Complete Sock

I have decided to make the other sock the same size, so at least they'll be a pair.  The only other option was to tear out the first sock and start over, but Clint wouldn't let me.

Half a sock

Anyway!  This is what I'm working on right now in the crafty department.  This pair should be done soon, then we'll have to decide what to do with them. . . Maybe I'm just knitting myself an unexpected pair of socks!

One and a half socks!

Tuesday, September 27, 2011

Best Banana Bread

This is seriously the yummiest banana bread I have ever eaten.  I absolutely love it!  I got the recipe off a blog, but I can't remember which one, and I can't seem to find it.  Thankfully it is a recipe I wrote down, because I have tried others since finding this one, but I keep coming back.  It's that good!

6 Tbs butter, softened
1 cup sugar
1 egg, beaten
2 Tbs sour milk (to make it sour, add a few drops vinegar or lemon juice)
2 over ripe bananas, mashed
1 cup all purpose flour
1 cup whole wheat flour (I use whole wheat pastry, to help it be a little softer)
1/2 tsp salt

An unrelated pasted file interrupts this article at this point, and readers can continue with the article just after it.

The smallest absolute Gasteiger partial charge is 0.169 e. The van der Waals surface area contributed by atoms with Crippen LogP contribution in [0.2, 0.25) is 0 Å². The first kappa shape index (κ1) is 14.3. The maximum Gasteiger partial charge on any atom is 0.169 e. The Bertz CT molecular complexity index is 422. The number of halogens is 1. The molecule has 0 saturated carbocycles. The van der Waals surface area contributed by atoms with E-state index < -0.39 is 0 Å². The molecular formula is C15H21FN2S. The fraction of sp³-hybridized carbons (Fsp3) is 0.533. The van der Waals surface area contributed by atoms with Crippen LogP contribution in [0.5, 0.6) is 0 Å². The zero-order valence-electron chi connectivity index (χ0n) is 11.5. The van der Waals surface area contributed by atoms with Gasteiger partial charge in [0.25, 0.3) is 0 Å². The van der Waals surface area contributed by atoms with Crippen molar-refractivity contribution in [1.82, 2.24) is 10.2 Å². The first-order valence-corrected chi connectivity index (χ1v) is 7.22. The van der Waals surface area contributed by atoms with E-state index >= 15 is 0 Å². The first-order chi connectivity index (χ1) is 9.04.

1/2 tsp baking powder
1 tsp baking soda
1/2 cup chopped walnuts (or more!)
1/2 cup chocolate chips (or more!)

Preheat oven to 350 degrees F.
Mix butter, sugar, egg, and milk until smooth.  Add bananas, mix.  Add flours, salt, baking powder and soda, mix.  Add walnuts and chocolate chips and mix.  Fills 12 muffin cups at 1/3 cup batter.  Bake about 15 min.

Or, grease loaf pans and bake for 1 hour for one large pan or 45 min for two small pans.  Your choice.

I always do sweet breads in muffin form because they just seem easier to eat to me.  Less of a hassle and therefore more likely to get eaten than a loaf you have to cut a slice off of every time you want a bite!  But, that's probably just me. . .


Monday, September 26, 2011

Making Mozzarella